Low-income households set to receive new cost-of-living payments from spring - P.A.MEDIA
BY Vicky Shaw, PA Personal Finance Correspondent
Millions of households on low incomes will receive fresh cost-of-living support from this spring, according to the Department for Work and Pensions (DWP), which has announced further details on the payments schedule.
The next round of support for households was previously unveiled in the autumn statement, building on payments made to more than eight million people in 2022.
The new £900 cash support for over eight million eligible means-tested benefits claimants, including people on Universal Credit, Pension Credit and tax credits, starts in the spring and will go directly to bank accounts in three payments, the DWP said.
The £900 payment will be made up of three slightly different amounts, relating to specific qualifying periods, making it simpler to determine if someone has received the correct payments, the department added.
There will also be a separate £150 payment for more than six million people with disabilities and £300 for over eight million pensioners on top of their Winter Fuel Payments.
Exact payment windows will be announced closer to the time, the Government said, adding that payments will be spread to ensure consistent support throughout the year.
They will include a first cost-of-living payment of £301 made in spring 2023; a £150 disability payment during summer 2023; a £300 second cost-of-living payment in autumn 2003; a £300 pensioner payment during winter 2023/4; and a third cost-of-living payment of £299 made in spring 2024.
However, fuel poverty campaigners have argued that support for the most vulnerable people has not increased on what was announced last year.
Simon Francis, co-ordinator of the End Fuel Poverty Coalition, said: “This winter we have seen over nine million adults living in Dickensian conditions in cold damp homes.
“Yet despite energy bills increasing by 20% from April 2023, the support for the most vulnerable announced by the Government has not increased from last year.
“In fact, with the end of the Energy Bills Support Scheme looming, households will be worse off than they were this winter.
“The Government must go further to help the millions of homes in fuel poverty throughout 2023.
“This does mean more financial support, but also non-financial measures such as banning the forced transfer of households onto more expensive pre-payment meters.”
Work and Pensions Secretary Mel Stride said: “We are sticking by our promise to protect the most vulnerable and these payments, worth hundreds of pounds, will provide vital support next year for those on the lowest incomes.”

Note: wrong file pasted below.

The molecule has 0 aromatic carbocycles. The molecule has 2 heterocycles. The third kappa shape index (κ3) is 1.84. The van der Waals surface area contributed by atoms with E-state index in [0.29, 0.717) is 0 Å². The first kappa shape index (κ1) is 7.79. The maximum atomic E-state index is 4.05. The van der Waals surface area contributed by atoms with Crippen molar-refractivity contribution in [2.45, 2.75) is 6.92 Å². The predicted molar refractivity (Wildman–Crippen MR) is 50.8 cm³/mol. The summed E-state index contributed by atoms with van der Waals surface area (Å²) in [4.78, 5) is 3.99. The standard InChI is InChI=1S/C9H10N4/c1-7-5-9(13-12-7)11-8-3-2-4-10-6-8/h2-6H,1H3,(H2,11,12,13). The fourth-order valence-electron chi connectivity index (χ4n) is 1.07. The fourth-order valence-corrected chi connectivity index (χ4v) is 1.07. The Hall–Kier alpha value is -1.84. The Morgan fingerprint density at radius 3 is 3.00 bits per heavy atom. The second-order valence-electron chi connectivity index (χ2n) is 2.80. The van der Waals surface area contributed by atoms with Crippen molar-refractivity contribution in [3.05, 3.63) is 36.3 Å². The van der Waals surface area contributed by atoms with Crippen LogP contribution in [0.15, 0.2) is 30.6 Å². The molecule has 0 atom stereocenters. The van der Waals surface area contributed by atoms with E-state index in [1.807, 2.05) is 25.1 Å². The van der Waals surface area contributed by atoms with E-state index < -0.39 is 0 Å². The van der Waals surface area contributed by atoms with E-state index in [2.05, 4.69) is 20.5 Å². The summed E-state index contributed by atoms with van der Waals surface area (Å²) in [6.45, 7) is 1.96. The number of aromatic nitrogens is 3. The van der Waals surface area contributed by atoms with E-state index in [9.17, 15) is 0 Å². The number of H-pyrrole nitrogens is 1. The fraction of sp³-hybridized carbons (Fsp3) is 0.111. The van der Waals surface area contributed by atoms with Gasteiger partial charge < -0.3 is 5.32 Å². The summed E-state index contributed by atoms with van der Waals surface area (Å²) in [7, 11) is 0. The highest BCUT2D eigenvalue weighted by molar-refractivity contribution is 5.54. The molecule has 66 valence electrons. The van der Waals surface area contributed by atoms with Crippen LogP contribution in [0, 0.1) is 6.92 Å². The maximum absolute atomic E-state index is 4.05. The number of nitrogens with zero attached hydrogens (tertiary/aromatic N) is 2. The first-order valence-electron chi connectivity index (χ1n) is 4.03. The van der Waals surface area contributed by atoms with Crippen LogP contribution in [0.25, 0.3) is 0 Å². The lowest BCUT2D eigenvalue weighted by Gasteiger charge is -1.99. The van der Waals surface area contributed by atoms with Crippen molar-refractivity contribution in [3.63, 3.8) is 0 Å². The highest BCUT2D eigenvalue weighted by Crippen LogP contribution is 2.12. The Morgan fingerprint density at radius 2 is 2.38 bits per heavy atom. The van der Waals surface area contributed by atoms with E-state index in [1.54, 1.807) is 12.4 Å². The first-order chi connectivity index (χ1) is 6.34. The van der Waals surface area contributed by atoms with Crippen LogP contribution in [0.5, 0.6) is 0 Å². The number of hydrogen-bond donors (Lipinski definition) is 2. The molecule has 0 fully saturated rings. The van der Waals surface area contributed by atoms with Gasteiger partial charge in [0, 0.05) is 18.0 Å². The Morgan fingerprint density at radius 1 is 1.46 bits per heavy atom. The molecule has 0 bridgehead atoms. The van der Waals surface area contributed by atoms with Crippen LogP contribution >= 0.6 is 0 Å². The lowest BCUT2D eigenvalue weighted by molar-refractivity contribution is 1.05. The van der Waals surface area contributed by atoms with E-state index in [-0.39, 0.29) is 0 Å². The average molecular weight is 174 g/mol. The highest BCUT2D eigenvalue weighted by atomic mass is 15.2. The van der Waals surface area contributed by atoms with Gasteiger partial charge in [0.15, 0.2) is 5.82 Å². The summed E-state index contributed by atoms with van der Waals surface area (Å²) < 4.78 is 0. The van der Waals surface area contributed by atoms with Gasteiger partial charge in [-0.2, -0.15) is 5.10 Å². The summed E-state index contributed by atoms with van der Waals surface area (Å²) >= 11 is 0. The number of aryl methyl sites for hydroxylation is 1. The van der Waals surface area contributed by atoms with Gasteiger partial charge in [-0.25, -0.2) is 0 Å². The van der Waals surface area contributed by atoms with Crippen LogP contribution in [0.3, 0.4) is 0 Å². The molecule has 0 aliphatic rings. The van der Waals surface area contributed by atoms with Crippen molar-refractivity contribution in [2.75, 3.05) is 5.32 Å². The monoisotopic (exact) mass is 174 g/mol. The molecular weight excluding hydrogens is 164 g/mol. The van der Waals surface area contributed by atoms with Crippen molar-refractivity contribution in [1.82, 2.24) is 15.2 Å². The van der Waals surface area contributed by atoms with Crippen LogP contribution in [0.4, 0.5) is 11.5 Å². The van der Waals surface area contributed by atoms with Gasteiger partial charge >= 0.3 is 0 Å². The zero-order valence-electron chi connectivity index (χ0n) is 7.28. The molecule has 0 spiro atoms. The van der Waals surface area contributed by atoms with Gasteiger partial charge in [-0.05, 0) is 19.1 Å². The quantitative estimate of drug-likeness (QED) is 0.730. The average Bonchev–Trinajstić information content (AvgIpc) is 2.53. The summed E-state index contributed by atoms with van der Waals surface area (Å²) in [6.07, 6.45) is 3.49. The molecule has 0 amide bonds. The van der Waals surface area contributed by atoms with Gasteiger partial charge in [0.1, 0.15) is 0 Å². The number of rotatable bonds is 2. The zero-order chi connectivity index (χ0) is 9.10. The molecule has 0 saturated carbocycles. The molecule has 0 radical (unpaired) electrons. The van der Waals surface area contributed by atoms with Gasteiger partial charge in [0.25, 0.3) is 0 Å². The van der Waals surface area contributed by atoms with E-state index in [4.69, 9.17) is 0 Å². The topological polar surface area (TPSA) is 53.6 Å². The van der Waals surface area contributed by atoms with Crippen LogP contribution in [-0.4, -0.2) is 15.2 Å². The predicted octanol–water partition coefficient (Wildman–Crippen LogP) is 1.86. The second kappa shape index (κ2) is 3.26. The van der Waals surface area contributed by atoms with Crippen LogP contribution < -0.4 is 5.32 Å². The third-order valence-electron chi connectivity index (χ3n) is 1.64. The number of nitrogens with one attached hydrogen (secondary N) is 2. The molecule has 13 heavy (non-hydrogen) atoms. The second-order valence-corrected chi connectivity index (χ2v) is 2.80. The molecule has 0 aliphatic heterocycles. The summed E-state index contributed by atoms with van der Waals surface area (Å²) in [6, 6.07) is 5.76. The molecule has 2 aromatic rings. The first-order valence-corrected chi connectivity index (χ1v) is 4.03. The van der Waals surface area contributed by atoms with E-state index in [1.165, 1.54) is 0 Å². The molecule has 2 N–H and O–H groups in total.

Chancellor Jeremy Hunt added: “I know these are tough times for families across the UK who are struggling to meet rising food and energy costs, driven by the aftershocks of Covid and Putin’s war in Ukraine.
“That’s why we’re putting a further £900 into the pockets of over eight million low-income households next year.
“These payments are on top of above-inflation increases to working-age benefits and the energy price guarantee, which is insulating millions from even higher global gas prices.
“Tackling inflation is this Government’s number one priority and is the only way to ease the strain of high prices, drive long-term economic growth and improve living standards for everyone.”
The Government said payments to those who are eligible will generally be automatic, so there will be no need to apply.
People should watch out for scammers sending fake cost-of-living messages attempting to trick people into handing over their personal information.
Claimants who are eligible for any of the cost-of-living payments and receive tax credits, and no other means-tested benefits, will receive payment from HM Revenue and Customs (HMRC) shortly after DWP payments are issued.
Benefits, including working-age benefits and the state pension, will rise in line with inflation from April 2023, ensuring they increase by over 10%.
April will also see the biggest ever cash rise to the National Living Wage, bringing it to £10.42 an hour, the Government said.
The 2022 support package included a £650 cost-of-living payment for means-tested benefit claimants, split into two payments, plus payments for people with disabilities, and pensioners.
A £400 energy bill discount for households will continue to run through March.
Recent research from accountancy giant PwC and credit app TotallyMoney indicated that 8.9 million adults are showing signs that their finances are teetering on the brink – meaning that they may need to use their overdraft to cover everyday spending and essentials such as the food shop.
They may also struggle to keep up with repayments on their borrowing in 2023.
More information about the Government’s cost-of-living support and what is available is at helpforhouseholds.campaign.gov.uk.